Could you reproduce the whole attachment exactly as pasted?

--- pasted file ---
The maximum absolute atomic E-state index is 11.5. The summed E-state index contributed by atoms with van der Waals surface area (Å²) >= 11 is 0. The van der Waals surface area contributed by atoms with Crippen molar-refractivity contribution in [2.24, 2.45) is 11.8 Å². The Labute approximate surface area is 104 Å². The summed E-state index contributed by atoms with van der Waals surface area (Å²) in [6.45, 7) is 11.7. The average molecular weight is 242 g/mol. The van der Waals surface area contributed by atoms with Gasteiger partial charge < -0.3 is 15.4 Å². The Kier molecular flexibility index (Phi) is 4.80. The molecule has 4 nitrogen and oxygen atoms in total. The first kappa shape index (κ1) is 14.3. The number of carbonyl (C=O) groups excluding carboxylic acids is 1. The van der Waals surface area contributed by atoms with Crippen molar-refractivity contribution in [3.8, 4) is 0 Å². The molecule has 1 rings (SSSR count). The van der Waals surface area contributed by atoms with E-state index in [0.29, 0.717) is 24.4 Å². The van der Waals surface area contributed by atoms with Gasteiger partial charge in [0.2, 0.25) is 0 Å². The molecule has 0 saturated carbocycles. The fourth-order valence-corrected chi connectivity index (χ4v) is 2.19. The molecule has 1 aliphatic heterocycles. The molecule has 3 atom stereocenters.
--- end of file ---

The maximum absolute atomic E-state index is 11.5. The summed E-state index contributed by atoms with van der Waals surface area (Å²) >= 11 is 0. The van der Waals surface area contributed by atoms with Crippen molar-refractivity contribution in [2.24, 2.45) is 11.8 Å². The Labute approximate surface area is 104 Å². The summed E-state index contributed by atoms with van der Waals surface area (Å²) in [6.45, 7) is 11.7. The average molecular weight is 242 g/mol. The van der Waals surface area contributed by atoms with Gasteiger partial charge < -0.3 is 15.4 Å². The Kier molecular flexibility index (Phi) is 4.80. The molecule has 4 nitrogen and oxygen atoms in total. The first kappa shape index (κ1) is 14.3. The number of carbonyl (C=O) groups excluding carboxylic acids is 1. The van der Waals surface area contributed by atoms with Crippen molar-refractivity contribution in [3.8, 4) is 0 Å². The molecule has 1 rings (SSSR count). The van der Waals surface area contributed by atoms with E-state index in [0.29, 0.717) is 24.4 Å². The van der Waals surface area contributed by atoms with Gasteiger partial charge in [0.2, 0.25) is 0 Å². The molecule has 0 saturated carbocycles. The fourth-order valence-corrected chi connectivity index (χ4v) is 2.19. The molecule has 1 aliphatic heterocycles. The molecule has 3 atom stereocenters.